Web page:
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Avoid This Seller's Dirty Trick
When Buying Rental Property

By - December, 2013

Years ago we stayed at a hotel in Tucson, Arizona for a week, and when we checked out I noticed that the bill was double what it should have been. The owner shrugged it off as a mistake and collected the correct amount from me, but without correcting the bill on the computer or paper. I thought nothing of it at the time. While there we noticed that the lobby and swimming pool were unheated (the owner was wearing a coat as she worked the desk), and we thought it was frugality. About a year later we returned to Tucson for a longer stay in an apartment, and I read a news story about the new owner of that hotel struggling to make it work. Reading a few details about how business was worse than expected and expenses were more than anticipated, I suddenly realized what had probably happened.

My guess is that the owner planned to sell the place so she used the two most basic ways to inflate the appraised value of her hotel. They are to decrease expenses and increase reported income, both designed to boost the net income shown on paper. Consider the following scenario; she stopped making repairs, stopped heating the pool and lobby, and quietly added $100 in false income every day, using tricks like my "mistaken" bill. By cutting expenses and recording more income she might have easily inflated the net income shown on paper by $50,000 or more. If a .08 capitalization rate was common for that area the appraisal would come in $625,000 higher than it should have. I'll have more on how that works in a moment.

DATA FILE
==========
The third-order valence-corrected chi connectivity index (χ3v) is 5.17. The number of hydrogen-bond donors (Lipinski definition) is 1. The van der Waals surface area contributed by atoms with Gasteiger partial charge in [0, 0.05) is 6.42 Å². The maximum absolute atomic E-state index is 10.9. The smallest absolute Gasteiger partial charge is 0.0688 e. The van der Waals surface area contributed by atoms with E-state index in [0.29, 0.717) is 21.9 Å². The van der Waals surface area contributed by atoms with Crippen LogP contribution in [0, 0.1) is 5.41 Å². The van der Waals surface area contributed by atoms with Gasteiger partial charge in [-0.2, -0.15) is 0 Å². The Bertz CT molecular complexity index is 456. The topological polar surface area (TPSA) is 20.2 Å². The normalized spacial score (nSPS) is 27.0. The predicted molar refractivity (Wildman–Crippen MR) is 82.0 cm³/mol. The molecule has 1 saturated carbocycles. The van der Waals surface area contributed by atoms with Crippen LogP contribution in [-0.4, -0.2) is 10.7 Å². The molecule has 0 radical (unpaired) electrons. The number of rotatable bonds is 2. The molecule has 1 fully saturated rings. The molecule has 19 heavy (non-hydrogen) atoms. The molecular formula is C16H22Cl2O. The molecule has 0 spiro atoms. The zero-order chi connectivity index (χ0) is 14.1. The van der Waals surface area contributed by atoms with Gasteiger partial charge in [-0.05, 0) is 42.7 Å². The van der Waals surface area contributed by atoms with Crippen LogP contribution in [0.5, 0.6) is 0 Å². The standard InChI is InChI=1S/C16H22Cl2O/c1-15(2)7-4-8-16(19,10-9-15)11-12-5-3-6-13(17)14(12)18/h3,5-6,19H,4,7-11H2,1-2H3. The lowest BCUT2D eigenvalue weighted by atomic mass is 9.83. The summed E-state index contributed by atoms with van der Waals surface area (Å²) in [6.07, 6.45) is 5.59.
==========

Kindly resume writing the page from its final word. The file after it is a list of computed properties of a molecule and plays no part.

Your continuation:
What could the poor guy who overpaid for the hotel do about it now? If my suspicions were correct this was fraud, but it would have been a tough case to prove. If you want to avoid mistakes like this when buying rental property, learn to watch for tricks like this one. Of course it helps to understand the basics of income property appraisal and pricing.

Rental property, especially when it is something bigger than a single-family home, sells according to the capitalization rate, or "cap rate" that investors expect in a given area. If they want a return of 8% on assets, the typical cap rate is .08 for that area. There will always be exceptions for properties that need more repairs or have more potential for appreciation, and for different types of properties, but to determine the normal cap rate you can ask other investors or real estate professionals. To arrive at an estimate of value or to set a price then, the net income before debt service is divided by this cap rate. For example, if a small mobile home park nets $60,000 per year and the usual cap rate for these properties is 10% (.10), you can divide $60,000 by 10% to arrive at an estimated value of $600,000 for this particular park.